By Ben Tannenbaum
Even if a hundred thousand Spaniards could congregate in Puerta del Sol today, they certainly wouldn’t rally for the Podemos party. Founded in 2014, Podemos rapidly gained support by tapping into populist anger after the last financial crisis. Large demonstrations propelled previously unknown professor Pablo Iglesias into a prominent political player, as Podemos won seats in both the Spanish Cortes and the European Parliament. Despite poor showings in two 2019 general elections, Podemos forced its way into a leftist governing coalition with the Socialist Party, and Iglesias became Deputy Prime Minister. Podemos entered the coalition with two goals- reach an accord with the Catalan separatist movement, and increase government spending to expand the social safety net. Then covid came. As Spain copes with one of Europe’s worst coronavirus outbreaks, the crisis has upended Podemos’ agenda. The coronavirus pandemic has weakened Podemos by derailing its main policy goals and by damaging Pablo Iglesias’ political standing.
The crisis has thwarted Podemos’ efforts to broker an accommodation with Catalan separatists. Prior to the pandemic, Podemos attempted to play a lead role in easing separatist tensions. Iglesias brokered the entry of Catalan parties into the coalition, and led an introductory round of talks with pro-independence leaders. However, the pandemic has exacerbated tensions between Catalonia and the national government. Catalonia’s government struck an independent course at the outset of the crisis, initially refusing aid from the Spanish army. Spain’s military only created relief stations in Catalonia when local authorities granted permission, illustrating Madrid’s inability to impose rules on the region. Meanwhile, Catalan officials have criticized Prime Minister Pedro Sanchez’ every move. Barcelona’s mayor condemned national shutdowns that kept children indoors, while the regional governor rebuked Sanchez’ re-opening proposals as “reckless.” In short, the coronavirus has exacerbated tensions between Catalonia and the national government, denying Podemos the chance to play peacemaker in this dispute.
The covid outbreak has also frustrated Podemos’ populist economic agenda. Prior to the crisis, Iglesias had pushed to increase taxes on banks and wealthy citizens. Podemos had also started to repeal aspects of a controversial labor law that, after the last recession, made it easier for companies to lay off workers. However, the current economic collapse has forced Spain to dramatically adjust its fiscal policies. The government issued a $200 billion stimulus package to support shuttered business and furloughed workers. On the surface, this increased government spending sounds right up Podemos’ alley. However, the package will distract from Podemos’ pre-crisis agenda. Spain already had high levels of government debt. Although the European Union will help finance Spain’s emergency package, Brussels is much less likely to loan money for Podemos’ redistributive goals after the pandemic. Meanwhile, as unemployment skyrockets above 20%, any labor legislation will have to focus on the immediate crisis, once again putting Podemos’ long-term reforms on hold. In addition, both small businesses and the government have grown more dependent on loans, making Podemos’ hard-line against banks less palatable. Although Iglesias has used the pandemic to push for even more dramatic policies, like a Universal Basic Income, the coalition’s thin majority in the Cortes seems unlikely to pass such legislation during the depths of a recession. Overall, the pandemic has distracted both political capital and financial resources away from Podemos’ economic initiatives.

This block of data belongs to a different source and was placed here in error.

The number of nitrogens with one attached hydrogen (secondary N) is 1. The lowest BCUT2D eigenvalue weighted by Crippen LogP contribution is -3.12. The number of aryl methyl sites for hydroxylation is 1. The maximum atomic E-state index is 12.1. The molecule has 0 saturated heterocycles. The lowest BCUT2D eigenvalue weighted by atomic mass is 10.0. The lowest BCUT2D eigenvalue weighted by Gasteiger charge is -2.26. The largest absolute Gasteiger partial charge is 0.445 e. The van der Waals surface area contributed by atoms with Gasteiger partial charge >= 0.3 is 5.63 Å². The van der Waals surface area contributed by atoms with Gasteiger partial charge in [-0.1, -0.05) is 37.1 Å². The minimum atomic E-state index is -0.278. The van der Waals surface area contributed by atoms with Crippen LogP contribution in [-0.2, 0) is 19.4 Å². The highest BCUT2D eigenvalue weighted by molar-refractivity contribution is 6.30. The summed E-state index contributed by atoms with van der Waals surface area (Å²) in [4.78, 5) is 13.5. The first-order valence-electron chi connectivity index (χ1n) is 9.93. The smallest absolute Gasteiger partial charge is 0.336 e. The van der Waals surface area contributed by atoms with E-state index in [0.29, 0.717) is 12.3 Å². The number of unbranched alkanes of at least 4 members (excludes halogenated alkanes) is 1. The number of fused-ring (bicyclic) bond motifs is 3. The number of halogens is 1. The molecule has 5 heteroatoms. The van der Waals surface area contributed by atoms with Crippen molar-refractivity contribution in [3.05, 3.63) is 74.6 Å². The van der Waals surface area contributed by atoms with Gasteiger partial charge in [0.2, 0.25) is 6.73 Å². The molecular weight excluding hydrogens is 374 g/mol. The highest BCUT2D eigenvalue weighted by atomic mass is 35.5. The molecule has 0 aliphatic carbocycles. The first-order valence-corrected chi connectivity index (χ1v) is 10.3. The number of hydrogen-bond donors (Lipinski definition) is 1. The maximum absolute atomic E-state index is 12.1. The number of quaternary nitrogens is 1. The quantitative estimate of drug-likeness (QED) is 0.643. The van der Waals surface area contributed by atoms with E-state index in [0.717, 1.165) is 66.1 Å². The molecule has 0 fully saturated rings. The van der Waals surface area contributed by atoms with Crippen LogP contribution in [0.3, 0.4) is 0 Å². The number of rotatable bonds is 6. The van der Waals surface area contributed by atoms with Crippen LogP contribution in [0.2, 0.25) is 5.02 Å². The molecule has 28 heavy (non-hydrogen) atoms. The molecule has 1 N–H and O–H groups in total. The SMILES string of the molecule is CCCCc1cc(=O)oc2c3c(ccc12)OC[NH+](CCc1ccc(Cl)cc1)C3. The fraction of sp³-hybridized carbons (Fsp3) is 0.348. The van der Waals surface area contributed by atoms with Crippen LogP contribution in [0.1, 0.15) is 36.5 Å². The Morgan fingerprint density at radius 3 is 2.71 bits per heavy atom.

On a personal political level, Pablo Iglesias has not demonstrated exceptional leadership during the crisis. This failure is not entirely his fault. Iglesias’ wife contracted Covid-19 (she recovered, fortunately), requiring the deputy-Prime Minister to quarantine at home. Of course even his fiercest opponents cannot blame him for staying home and tending to the health of his family. Nevertheless, this personal situation denied Iglesias the opportunity to play a public leadership role during the emergency. On the few occasions when he has had the chance to give public comments, Iglesias committed some own-goals. While a majority of Spanish children have had to remain completely indoors for weeks, Iglesias bragged that his children can still get fresh air in the garden of his suburban mansion. While harmless, such verbal miscues tarnish Iglesias’ image as a populist champion of the downtrodden. A lack of polling data makes the extent of this damage unclear. Nevertheless, Iglesias has missed the opportunity to gain political prestige during his country’s hour of need.
Podemos will have challenges recovering after the crisis abates. The party currently gets the worst of all worlds- it will lose its outsider appeal by remaining in the coalition, but still cannot make progress towards the policies its supporters demand. Meanwhile, as Podemos flounders and becomes part of the political establishment, the nationalist right-wing Vox party has claimed the populist mantle. Vox- which represents the exact opposite of Podemos’ policies- surged in the last election. Vox, not Podemos, seems likely to benefit from the economic discontent. Spain’s last financial crisis built Podemos. Perhaps this crisis will break it.